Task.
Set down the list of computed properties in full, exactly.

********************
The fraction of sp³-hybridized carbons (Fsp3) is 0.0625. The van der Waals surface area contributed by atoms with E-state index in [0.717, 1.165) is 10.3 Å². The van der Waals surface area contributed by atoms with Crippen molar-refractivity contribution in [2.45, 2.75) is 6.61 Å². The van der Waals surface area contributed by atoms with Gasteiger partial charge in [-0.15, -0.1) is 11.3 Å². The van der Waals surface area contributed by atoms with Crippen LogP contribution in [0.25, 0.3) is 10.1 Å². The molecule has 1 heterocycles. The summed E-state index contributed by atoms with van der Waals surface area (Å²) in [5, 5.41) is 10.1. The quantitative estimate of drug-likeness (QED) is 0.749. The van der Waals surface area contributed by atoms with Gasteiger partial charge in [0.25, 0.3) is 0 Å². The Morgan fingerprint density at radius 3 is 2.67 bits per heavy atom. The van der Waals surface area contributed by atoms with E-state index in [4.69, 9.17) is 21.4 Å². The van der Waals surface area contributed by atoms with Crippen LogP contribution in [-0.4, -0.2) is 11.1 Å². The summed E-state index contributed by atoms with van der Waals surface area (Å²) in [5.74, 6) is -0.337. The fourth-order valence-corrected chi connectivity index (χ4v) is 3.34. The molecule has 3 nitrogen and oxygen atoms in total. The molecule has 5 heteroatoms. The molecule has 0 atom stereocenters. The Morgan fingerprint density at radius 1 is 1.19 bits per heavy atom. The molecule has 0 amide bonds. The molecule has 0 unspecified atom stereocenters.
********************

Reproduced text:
The fraction of sp³-hybridized carbons (Fsp3) is 0.0625. The van der Waals surface area contributed by atoms with E-state index in [0.717, 1.165) is 10.3 Å². The van der Waals surface area contributed by atoms with Crippen molar-refractivity contribution in [2.45, 2.75) is 6.61 Å². The van der Waals surface area contributed by atoms with Gasteiger partial charge in [-0.15, -0.1) is 11.3 Å². The van der Waals surface area contributed by atoms with Crippen LogP contribution in [0.25, 0.3) is 10.1 Å². The molecule has 1 heterocycles. The summed E-state index contributed by atoms with van der Waals surface area (Å²) in [5, 5.41) is 10.1. The quantitative estimate of drug-likeness (QED) is 0.749. The van der Waals surface area contributed by atoms with Gasteiger partial charge in [0.25, 0.3) is 0 Å². The Morgan fingerprint density at radius 3 is 2.67 bits per heavy atom. The van der Waals surface area contributed by atoms with E-state index in [4.69, 9.17) is 21.4 Å². The van der Waals surface area contributed by atoms with Crippen LogP contribution in [-0.4, -0.2) is 11.1 Å². The summed E-state index contributed by atoms with van der Waals surface area (Å²) in [5.74, 6) is -0.337. The fourth-order valence-corrected chi connectivity index (χ4v) is 3.34. The molecule has 3 nitrogen and oxygen atoms in total. The molecule has 5 heteroatoms. The molecule has 0 atom stereocenters. The Morgan fingerprint density at radius 1 is 1.19 bits per heavy atom. The molecule has 0 amide bonds. The molecule has 0 unspecified atom stereocenters.